May 20, 2014

Why I Understand the Loss of Washington State's NCLB Waiver

Washington state recently lost its No Child Left Behind waiver because it doesn’t require state test scores to be integrated into teacher evaluations. Evidently, Governor Inslee and our Superintendent of Public Instruction, Randy Dorn, both urged lawmakers to pass a law to bring Washington into compliance with this rule, but they refused.
“Our state Legislature failed to pass a bill during the 2014 session that would have prevented this from happening, Our state could have maintained its No Child Left Behind waiver with a one-word fix (from ‘may’ to ‘must’) on student growth scores being one of multiple measures of assessment in teacher and principal evaluations. This does not serve our state’s students.” ~ Excellent Schools Now, here
I cannot understand why the Washington State Legislature couldn't do this one thing in order to keep flexibility in how our NCLB federal money is spent. Money that our school districts sorely need. Money that we, at the local level, know best how to spend. Seems to me that is why NCLB waivers are possible at all: because after 12 years with No Child Left Behind in place, DC has come to the same conclusion.

Let me be clear. I believe the NCLB Act specifically, although intended to level the playing field for disadvantaged students, is flawed. Everyone can probably agree on that. When I first heard of our state receiving a waiver, I was happy about it because I am against standardized testing as a means of gauging student progress because they expect every kid to fit into a box. I didn't know, though, that our legislature would turn around and dig its heels in on not answering for teacher accountability. Now that I know the whole story, I feel differently.

If there is going to be standardized testing, the results should factor into teacher evaluations and accountability. The test scores reflect on the child and on their school as a whole, so why not also the teachers?

 It has been my experience as a parent of children in Washington state public schools that teacher effectiveness should absolutely be factored in to how well students learn. Our observation is that they pass the buck too easily away from themselves as trusted educators.

We have been told flat out that if your child is failing it's because of your child or YOU, not the teachers. That's just not fair. Actually, it is yet another instance in which the entire picture of a student's learning is not being seen. Similar to measuring student progress based solely on standardized tests.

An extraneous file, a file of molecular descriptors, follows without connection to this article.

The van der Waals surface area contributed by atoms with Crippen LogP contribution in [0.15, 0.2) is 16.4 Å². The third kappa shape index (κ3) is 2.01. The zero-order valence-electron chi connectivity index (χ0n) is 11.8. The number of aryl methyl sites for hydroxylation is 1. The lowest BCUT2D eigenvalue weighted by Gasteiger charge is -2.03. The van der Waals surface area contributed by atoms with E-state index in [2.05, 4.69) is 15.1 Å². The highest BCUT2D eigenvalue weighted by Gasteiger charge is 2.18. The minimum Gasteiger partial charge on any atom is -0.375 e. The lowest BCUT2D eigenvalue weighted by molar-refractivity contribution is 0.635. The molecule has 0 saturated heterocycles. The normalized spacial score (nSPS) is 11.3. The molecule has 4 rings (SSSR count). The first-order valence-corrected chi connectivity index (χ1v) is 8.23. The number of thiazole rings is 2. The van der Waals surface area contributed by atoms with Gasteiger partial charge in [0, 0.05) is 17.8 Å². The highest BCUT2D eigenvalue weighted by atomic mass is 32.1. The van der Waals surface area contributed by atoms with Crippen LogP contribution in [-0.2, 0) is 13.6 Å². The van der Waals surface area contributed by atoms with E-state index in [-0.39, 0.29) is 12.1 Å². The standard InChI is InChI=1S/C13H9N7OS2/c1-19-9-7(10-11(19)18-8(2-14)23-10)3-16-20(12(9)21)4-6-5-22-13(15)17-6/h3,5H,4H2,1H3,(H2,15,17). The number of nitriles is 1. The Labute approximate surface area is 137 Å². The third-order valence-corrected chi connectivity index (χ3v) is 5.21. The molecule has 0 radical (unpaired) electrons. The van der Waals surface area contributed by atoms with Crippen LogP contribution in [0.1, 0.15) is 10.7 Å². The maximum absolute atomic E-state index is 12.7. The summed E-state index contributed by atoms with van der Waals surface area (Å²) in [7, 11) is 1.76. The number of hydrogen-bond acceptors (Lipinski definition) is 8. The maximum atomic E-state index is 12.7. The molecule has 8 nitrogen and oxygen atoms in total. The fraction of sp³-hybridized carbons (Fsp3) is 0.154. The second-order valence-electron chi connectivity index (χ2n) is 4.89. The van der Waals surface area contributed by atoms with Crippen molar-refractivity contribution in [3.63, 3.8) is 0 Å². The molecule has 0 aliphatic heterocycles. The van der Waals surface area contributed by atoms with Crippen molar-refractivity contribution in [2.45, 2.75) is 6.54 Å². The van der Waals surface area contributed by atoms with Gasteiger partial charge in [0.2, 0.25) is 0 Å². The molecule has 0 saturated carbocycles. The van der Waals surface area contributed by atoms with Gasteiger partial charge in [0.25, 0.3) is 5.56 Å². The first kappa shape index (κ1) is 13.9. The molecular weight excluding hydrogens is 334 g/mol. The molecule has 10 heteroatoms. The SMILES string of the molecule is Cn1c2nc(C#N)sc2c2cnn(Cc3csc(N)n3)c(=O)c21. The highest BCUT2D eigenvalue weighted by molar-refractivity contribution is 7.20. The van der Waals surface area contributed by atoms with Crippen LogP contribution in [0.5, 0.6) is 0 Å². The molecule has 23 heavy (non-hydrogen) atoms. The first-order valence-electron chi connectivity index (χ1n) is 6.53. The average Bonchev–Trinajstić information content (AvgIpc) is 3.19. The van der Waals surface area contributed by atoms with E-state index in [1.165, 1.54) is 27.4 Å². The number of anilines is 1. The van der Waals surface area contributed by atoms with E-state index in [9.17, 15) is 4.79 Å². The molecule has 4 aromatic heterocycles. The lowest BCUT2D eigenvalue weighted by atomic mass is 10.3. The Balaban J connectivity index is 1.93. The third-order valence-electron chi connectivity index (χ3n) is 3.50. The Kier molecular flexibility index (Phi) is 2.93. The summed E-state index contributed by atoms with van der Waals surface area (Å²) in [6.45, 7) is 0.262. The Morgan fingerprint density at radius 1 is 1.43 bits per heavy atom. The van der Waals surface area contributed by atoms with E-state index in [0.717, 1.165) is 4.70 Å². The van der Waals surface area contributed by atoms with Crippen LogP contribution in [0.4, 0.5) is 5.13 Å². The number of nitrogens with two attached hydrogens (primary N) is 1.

It's a double standard.

How can we have a real understanding of our kids' education if all factors aren't being considered, including how good of a job their teachers are doing at teaching?

Look, I'm not out to persecute teachers. I completely respect the training they've gotten to be in the positions they're in, and I admire their tenacity to show up day in and day out. But if you're going to be a teacher, shouldn't you be willing to have your teaching abilities held under the same microscope as kids' learning abilities?

Again, as I stated above, I am not a fan of standardized testing. It's not as if I want state tests just so we can pick on teachers by including the results in their evaluations. No. I would prefer these tests didn't exist.

I'd rather see Formative Assessments be the norm because they accurately measure student progress and teacher effectiveness.
"Formative assessments give the same data as high-stakes tests — how many students have achieved grade-level standards, and how many have not. But this is achieved without failure. Measuring progress increases student motivation and eliminates the downward spiral of demoralization and disengagement." ~ Sharon Peaslee
My daughter can attest to the "downward spiral of demoralization and disengagement" because she feels exactly that due to struggling in school because of her ADHD. She is expected to learn the same as every other "normal" kid, but she can't.

Since Formative Assessments seem to be merely a pipe dream at this point, it does make sense to me that the federal government expects state test scores to be included in teacher evaluations.

While I am normally proud of the politics of the state I live in, when it comes to this particular issue, our locally elected officials -- on both sides of the aisle -- dropped the ball.

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